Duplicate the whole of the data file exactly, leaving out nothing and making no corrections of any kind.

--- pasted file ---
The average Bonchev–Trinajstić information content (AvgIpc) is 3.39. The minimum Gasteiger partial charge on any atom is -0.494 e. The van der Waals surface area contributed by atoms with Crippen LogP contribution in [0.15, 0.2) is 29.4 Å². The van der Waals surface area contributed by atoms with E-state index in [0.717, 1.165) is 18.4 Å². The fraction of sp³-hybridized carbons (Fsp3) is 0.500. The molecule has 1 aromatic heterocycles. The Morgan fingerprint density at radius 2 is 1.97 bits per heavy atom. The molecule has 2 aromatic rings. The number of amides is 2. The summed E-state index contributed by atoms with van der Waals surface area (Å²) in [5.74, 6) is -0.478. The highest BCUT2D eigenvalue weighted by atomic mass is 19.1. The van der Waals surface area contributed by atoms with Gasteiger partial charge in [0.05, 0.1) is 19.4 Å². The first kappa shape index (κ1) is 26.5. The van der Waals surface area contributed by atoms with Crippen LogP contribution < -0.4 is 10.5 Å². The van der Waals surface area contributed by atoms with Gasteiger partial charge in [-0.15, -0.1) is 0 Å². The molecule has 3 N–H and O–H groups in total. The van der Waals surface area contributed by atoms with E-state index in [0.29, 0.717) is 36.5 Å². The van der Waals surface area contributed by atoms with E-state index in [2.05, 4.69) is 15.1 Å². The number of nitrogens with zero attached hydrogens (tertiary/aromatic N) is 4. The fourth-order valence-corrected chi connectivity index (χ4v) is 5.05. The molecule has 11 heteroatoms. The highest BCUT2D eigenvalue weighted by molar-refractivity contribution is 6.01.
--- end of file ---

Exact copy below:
The average Bonchev–Trinajstić information content (AvgIpc) is 3.39. The minimum Gasteiger partial charge on any atom is -0.494 e. The van der Waals surface area contributed by atoms with Crippen LogP contribution in [0.15, 0.2) is 29.4 Å². The van der Waals surface area contributed by atoms with E-state index in [0.717, 1.165) is 18.4 Å². The fraction of sp³-hybridized carbons (Fsp3) is 0.500. The molecule has 1 aromatic heterocycles. The Morgan fingerprint density at radius 2 is 1.97 bits per heavy atom. The molecule has 2 aromatic rings. The number of amides is 2. The summed E-state index contributed by atoms with van der Waals surface area (Å²) in [5.74, 6) is -0.478. The highest BCUT2D eigenvalue weighted by atomic mass is 19.1. The van der Waals surface area contributed by atoms with Gasteiger partial charge in [0.05, 0.1) is 19.4 Å². The first kappa shape index (κ1) is 26.5. The van der Waals surface area contributed by atoms with Crippen LogP contribution < -0.4 is 10.5 Å². The van der Waals surface area contributed by atoms with Gasteiger partial charge in [-0.15, -0.1) is 0 Å². The molecule has 3 N–H and O–H groups in total. The van der Waals surface area contributed by atoms with E-state index in [0.29, 0.717) is 36.5 Å². The van der Waals surface area contributed by atoms with E-state index in [2.05, 4.69) is 15.1 Å². The number of nitrogens with zero attached hydrogens (tertiary/aromatic N) is 4. The fourth-order valence-corrected chi connectivity index (χ4v) is 5.05. The molecule has 11 heteroatoms. The highest BCUT2D eigenvalue weighted by molar-refractivity contribution is 6.01.